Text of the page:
The short answer appears to be: îles flottantes and oeufs à la neige are two different names for one dish.
First of all, you can find some recipes, in English and in French, using the names interchangeably:
"Floating Islands (Oeufs a la Neige)", Saveur
"Recette de Ile flottante, le classique...POUR LES OEUFS EN NEIGE", L'Atelier des Chef
So clearly, to some people, they are the same thing.
However, in reading through recipes I noticed something that may suggest some difference: in recipes for oeufs à la neige, the meringues always seem to be poached in hot milk (BBC, New York Times, Le Journal des Femmes, L'atelier des Chefs), while îles flottantes meringues are sometimes poached (Saveur, BBC, New York Times), and sometimes baked (Food Network, L'atelier des Chefs). Those poached meringues are supposed to be made into an egg shape (thus, "oeufs") - although more often the egg-shape is only hinted at (e.g. "oval-shaped" rather than "ovum-shaped"), but the baked meringues are generally not formed into any particular shape (unless a dollop is a shape).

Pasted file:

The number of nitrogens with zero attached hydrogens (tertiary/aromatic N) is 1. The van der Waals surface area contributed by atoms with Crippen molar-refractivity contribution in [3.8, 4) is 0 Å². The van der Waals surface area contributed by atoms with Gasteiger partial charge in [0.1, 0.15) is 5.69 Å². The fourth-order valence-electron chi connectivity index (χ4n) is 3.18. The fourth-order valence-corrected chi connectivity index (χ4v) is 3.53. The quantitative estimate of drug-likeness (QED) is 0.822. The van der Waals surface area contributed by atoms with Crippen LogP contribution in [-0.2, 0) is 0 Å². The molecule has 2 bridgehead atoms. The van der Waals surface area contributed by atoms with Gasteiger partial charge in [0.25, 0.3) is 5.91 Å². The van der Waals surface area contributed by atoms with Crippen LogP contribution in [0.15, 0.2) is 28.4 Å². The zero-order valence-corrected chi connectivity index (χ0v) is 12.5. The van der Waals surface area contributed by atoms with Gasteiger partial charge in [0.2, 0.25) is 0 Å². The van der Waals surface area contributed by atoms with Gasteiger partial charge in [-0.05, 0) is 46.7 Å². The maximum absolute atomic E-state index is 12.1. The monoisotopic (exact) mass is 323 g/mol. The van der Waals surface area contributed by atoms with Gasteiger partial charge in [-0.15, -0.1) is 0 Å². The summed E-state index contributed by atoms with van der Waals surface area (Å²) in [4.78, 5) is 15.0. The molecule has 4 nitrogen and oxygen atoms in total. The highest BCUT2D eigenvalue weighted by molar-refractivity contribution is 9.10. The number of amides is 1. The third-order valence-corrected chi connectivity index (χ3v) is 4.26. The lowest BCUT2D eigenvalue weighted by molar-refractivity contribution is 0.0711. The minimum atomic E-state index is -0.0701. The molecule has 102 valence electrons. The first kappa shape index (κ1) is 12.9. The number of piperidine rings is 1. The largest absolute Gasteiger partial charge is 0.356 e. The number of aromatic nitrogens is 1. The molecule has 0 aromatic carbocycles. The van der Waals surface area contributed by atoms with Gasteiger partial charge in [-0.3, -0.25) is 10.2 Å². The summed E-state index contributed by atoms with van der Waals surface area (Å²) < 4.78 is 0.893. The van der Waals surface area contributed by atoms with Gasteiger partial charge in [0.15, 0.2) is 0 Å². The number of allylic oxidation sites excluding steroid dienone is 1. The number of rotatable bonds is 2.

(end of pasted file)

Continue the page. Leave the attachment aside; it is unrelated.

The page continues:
I don't think this difference is that significant. Mostly because it's only occasionally a difference. It's possible that one dish was originally poached and one baked, but it seems to me that these baked meringues could probably be classified as "not totally traditional."